Kind, supportive and dedicated to the people of the Catholic Diocese of Cleveland are some of the ways Bishop emeritus Richard Lennon is being remembered.
Bishop Lennon, 72, died on Oct. 29.
“In his service to the diocese, Bishop Lennon showed a deep dedication to the faithful governance of the diocese and a tremendous love of the Church and the people he shepherded. May the Lord grant him eternal rest,” said Bishop Nelson Perez, who succeeded Bishop Lennon in September 2017.
“I was saddened to hear of the death of Bishop Richard G. Lennon. I pray for his peace and eternal repose,” said Bishop emeritus Anthony Pilla, who preceded Bishop Lennon as leader of the diocese. “I am grateful for his dedicated service to this diocese and for all the good people who have given him such good care during his long illness.”
Bishop Milan Lach, bishop of the Byzantine Catholic Eparchy of Parma, also sent his condolences and said he would keep Bishop Lennon in his prayers.
A native of the Boston, Massachusetts area, Bishop Lennon was named by Pope Benedict XVI as the 10th bishop of Cleveland on April 4, 2006. He was installed on May 15, 2006 in the Cathedral of St. John the Evangelist to lead the country’s 23rd largest diocese with nearly 800,000 Catholics.
Bishop Lennon was a strong advocate for Catholic Charities in the diocese.
“He was totally supportive and willing to help spread our message to the parishes,” said Patrick Gareau, president and CEO, Catholic Charities, Diocese of Cleveland. Gareau credited Bishop Lennon with initiating the second appeal that has benefited Rose-Mary Center and its ministry to those with disabilities, increasing substance abuse programs and helping to fund disability services at Camp Christopher.
“I can’t even measure what he meant to Catholic Charities,” Gareau said.
During his episcopacy here, Bishop Lennon established a vision for the diocese that focused on evangelization with an emphasis on the Gospel. He wanted to ensure that the diocese had a way to communicate the evangelization message effectively with the faithful, so he made the difficult decision in July 2015 to close the diocesan newspaper -- the 141-year-old Universe Bulletin -- and launch a new magazine. Northeast Ohio Catholic magazine, which published its first issue in October 2015, is provided at no cost to about 240,000 households throughout the eight-county diocese and is the largest diocesan magazine in the country.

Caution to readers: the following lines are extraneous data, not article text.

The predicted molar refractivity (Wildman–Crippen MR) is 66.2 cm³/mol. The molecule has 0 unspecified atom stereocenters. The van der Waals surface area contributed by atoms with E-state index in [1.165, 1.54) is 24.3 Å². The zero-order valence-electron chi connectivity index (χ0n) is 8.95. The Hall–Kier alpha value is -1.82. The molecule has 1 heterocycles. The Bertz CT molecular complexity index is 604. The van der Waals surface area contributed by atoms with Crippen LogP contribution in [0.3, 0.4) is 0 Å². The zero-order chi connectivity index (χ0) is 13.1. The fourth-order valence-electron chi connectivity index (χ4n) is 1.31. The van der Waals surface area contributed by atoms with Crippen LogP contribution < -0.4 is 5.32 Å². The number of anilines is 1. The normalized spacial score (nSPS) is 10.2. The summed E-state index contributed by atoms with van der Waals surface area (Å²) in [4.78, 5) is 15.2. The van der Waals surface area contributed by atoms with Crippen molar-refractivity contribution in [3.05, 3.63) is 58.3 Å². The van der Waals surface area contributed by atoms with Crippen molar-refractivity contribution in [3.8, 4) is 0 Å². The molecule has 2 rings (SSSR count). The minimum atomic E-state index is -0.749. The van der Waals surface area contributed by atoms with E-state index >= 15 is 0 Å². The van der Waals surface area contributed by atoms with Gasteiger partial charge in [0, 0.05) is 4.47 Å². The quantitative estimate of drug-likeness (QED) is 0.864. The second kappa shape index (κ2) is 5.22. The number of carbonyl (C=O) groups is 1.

He also determined that the presence of the Church would remain in every setting where consolidation would reduce the number of parishes. The Church would be present in the Eucharist in liturgy, in Catholic education or in social service.
One of his priorities was visiting all parishes and schools in the diocese. After his installation, Bishop Lennon did just that, celebrating Mass and mingling with parishioners and students during each visit. He also enjoyed celebrating liturgies with the Asian Catholic, the Hispanic and African-American communities and visiting with the faithful during the receptions that followed.
As bishop, he ordained many new priests and deacons and celebrated hundreds of confirmation liturgies.
Bishop Lennon also had a fondness for the Daughters of St. Paul and invited them to perform their popular Christmas concert at the cathedral each year. He looked forward to greeting them when they arrived in town and often treated them to dinner at a local restaurant.
Sister Theresa Aletheia, DSP, shared this remembrance of the bishop’s time as chaplain for the order in Boston. “Bishop Lennon was a good friend of our community. Once during a terrible blizzard, the sisters were preparing for a Communion service when Father Lennon came riding up the hill on a snowplow. He was a good and holy servant of the Church. May he rest in peace and intercede for us.”